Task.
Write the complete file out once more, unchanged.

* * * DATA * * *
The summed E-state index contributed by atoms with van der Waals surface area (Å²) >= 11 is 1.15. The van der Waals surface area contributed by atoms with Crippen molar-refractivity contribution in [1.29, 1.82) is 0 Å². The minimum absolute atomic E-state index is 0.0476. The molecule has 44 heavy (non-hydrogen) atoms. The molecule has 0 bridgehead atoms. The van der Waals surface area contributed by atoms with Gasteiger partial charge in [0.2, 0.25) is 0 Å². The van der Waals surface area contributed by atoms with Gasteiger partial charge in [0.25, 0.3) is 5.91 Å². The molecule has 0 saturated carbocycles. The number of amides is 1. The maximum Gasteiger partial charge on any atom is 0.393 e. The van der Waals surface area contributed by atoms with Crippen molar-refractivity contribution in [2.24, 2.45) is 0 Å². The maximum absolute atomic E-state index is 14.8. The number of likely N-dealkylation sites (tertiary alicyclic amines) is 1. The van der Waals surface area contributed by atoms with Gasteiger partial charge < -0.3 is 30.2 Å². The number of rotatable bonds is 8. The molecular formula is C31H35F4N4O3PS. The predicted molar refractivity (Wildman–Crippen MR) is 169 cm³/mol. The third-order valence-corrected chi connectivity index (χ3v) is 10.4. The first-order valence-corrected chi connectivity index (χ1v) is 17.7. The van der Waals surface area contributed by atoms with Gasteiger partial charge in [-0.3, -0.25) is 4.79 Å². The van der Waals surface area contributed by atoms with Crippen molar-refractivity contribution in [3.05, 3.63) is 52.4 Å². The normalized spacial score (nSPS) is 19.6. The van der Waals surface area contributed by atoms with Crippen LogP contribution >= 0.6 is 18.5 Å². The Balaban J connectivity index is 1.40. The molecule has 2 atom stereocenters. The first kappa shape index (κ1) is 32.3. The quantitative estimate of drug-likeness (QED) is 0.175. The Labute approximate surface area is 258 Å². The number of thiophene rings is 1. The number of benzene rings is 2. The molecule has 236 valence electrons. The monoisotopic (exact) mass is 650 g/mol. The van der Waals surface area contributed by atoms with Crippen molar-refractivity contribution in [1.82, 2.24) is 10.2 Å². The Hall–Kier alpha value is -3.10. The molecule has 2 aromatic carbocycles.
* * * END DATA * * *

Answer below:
The summed E-state index contributed by atoms with van der Waals surface area (Å²) >= 11 is 1.15. The van der Waals surface area contributed by atoms with Crippen molar-refractivity contribution in [1.29, 1.82) is 0 Å². The minimum absolute atomic E-state index is 0.0476. The molecule has 44 heavy (non-hydrogen) atoms. The molecule has 0 bridgehead atoms. The van der Waals surface area contributed by atoms with Gasteiger partial charge in [0.2, 0.25) is 0 Å². The van der Waals surface area contributed by atoms with Gasteiger partial charge in [0.25, 0.3) is 5.91 Å². The molecule has 0 saturated carbocycles. The number of amides is 1. The maximum Gasteiger partial charge on any atom is 0.393 e. The van der Waals surface area contributed by atoms with Crippen molar-refractivity contribution in [2.24, 2.45) is 0 Å². The maximum absolute atomic E-state index is 14.8. The number of likely N-dealkylation sites (tertiary alicyclic amines) is 1. The van der Waals surface area contributed by atoms with Gasteiger partial charge < -0.3 is 30.2 Å². The number of rotatable bonds is 8. The molecular formula is C31H35F4N4O3PS. The predicted molar refractivity (Wildman–Crippen MR) is 169 cm³/mol. The third-order valence-corrected chi connectivity index (χ3v) is 10.4. The first-order valence-corrected chi connectivity index (χ1v) is 17.7. The van der Waals surface area contributed by atoms with Gasteiger partial charge in [-0.3, -0.25) is 4.79 Å². The van der Waals surface area contributed by atoms with Crippen molar-refractivity contribution in [3.05, 3.63) is 52.4 Å². The normalized spacial score (nSPS) is 19.6. The van der Waals surface area contributed by atoms with Crippen LogP contribution >= 0.6 is 18.5 Å². The Balaban J connectivity index is 1.40. The molecule has 2 atom stereocenters. The first kappa shape index (κ1) is 32.3. The quantitative estimate of drug-likeness (QED) is 0.175. The Labute approximate surface area is 258 Å². The number of thiophene rings is 1. The number of benzene rings is 2. The molecule has 236 valence electrons. The monoisotopic (exact) mass is 650 g/mol. The van der Waals surface area contributed by atoms with Crippen molar-refractivity contribution in [1.82, 2.24) is 10.2 Å². The Hall–Kier alpha value is -3.10. The molecule has 2 aromatic carbocycles.